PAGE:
On Monday, Jamat-ud-Dawa (JuD), on the UN list of banned organisations, announced it would enter mainstream politics, and has launched a new political party, the Milli Muslim League (MML).
Saifullah Khalid, president of the newly launched party briefed the reporters that his party would struggle to make Pakistan a real Islamic and welfare state.
We have seen this before, proscribed or controversial groups forming new wings to improve their image.
The JuD is the reformed charity wing of the terrorist group Lashkar-e-Taiba that was banned in Pakistan.
Usually they reform into welfare organisations, but here we have a clear political reincarnation.
This may be an attempt to provide a cover to the organisation amid pressure from the international community on Pakistan to crack down on JuD for its alleged involvement in terrorist activities in India and its links to Al Qaeda.
While the JuD Chief is under extended house arrest, it would be naïve to underestimate the support the group has in Pakistan.
The newly launched political party will follow the ideology of JuD as revealed at the press conference.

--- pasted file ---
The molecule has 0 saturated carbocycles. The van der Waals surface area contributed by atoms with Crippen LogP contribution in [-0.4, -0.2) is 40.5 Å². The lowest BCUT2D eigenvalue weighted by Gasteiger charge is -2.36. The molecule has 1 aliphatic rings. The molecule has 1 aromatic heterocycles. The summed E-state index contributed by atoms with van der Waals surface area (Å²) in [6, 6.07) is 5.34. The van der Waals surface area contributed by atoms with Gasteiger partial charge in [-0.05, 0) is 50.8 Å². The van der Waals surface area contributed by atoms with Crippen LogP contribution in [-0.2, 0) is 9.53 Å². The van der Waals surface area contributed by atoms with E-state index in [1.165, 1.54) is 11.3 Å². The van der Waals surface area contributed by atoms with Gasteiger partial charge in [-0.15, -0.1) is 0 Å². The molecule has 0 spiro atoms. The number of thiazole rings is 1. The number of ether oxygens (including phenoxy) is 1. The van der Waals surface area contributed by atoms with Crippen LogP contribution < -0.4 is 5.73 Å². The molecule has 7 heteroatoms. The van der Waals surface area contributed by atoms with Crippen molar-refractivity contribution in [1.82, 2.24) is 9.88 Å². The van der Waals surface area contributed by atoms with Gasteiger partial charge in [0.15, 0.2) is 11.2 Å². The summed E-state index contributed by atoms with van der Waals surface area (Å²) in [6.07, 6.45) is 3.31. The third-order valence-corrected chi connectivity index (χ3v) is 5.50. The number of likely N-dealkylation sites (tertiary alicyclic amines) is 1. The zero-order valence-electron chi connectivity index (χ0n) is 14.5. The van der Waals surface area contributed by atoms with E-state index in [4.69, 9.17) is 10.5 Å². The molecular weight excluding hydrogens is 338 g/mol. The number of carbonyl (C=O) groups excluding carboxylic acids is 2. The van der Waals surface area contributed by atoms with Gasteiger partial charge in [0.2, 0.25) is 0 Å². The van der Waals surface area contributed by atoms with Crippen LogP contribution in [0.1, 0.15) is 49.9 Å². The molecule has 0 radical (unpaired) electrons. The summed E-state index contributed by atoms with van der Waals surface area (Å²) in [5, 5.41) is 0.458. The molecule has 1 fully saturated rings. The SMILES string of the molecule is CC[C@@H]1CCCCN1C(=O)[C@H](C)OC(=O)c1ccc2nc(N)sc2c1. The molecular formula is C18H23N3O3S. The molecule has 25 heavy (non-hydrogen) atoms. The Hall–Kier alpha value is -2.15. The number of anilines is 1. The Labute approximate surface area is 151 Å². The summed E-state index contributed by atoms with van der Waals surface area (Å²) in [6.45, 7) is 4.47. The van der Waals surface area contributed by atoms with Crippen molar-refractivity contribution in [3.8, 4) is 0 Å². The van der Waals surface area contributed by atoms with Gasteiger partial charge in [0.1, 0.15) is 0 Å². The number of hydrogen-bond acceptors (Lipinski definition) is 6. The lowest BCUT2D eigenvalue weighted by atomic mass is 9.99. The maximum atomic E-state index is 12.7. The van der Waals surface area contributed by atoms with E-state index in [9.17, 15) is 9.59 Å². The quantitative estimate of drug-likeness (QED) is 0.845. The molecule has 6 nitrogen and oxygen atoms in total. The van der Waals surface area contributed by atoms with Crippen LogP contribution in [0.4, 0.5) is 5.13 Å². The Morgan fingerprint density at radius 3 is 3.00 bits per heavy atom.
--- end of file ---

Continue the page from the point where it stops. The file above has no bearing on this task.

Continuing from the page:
However, according to the spokesperson of the party, Hafiz Saeed participating in the political process is unlikely.
The question that begs one's attention is whether the emergence of this new right wing political party will polarise an already fragmented society?
Mainstream political parties have proved a constant failure on meeting the demands of the masses.
JuD’s welfare wing, Falah-i-Insaniyat Foundation is many times the first responder in times of crisis and runs a free ambulance service in Karachi.
Worth recalling here are the words of General Musharraf, the former dictator, who saw JuD as an NGO that is providing relief to the affected ones in disaster hit areas.
If a former ruler, a secular one in his outlook, is sympathetic without any consideration to the Salafi and Wahabi roots of the organisation, then expecting a layman to give it a thought will be a miscalculation.
The masses will easily internalise the extremist political ideology of the party, under the cover of the relief services of the organisation.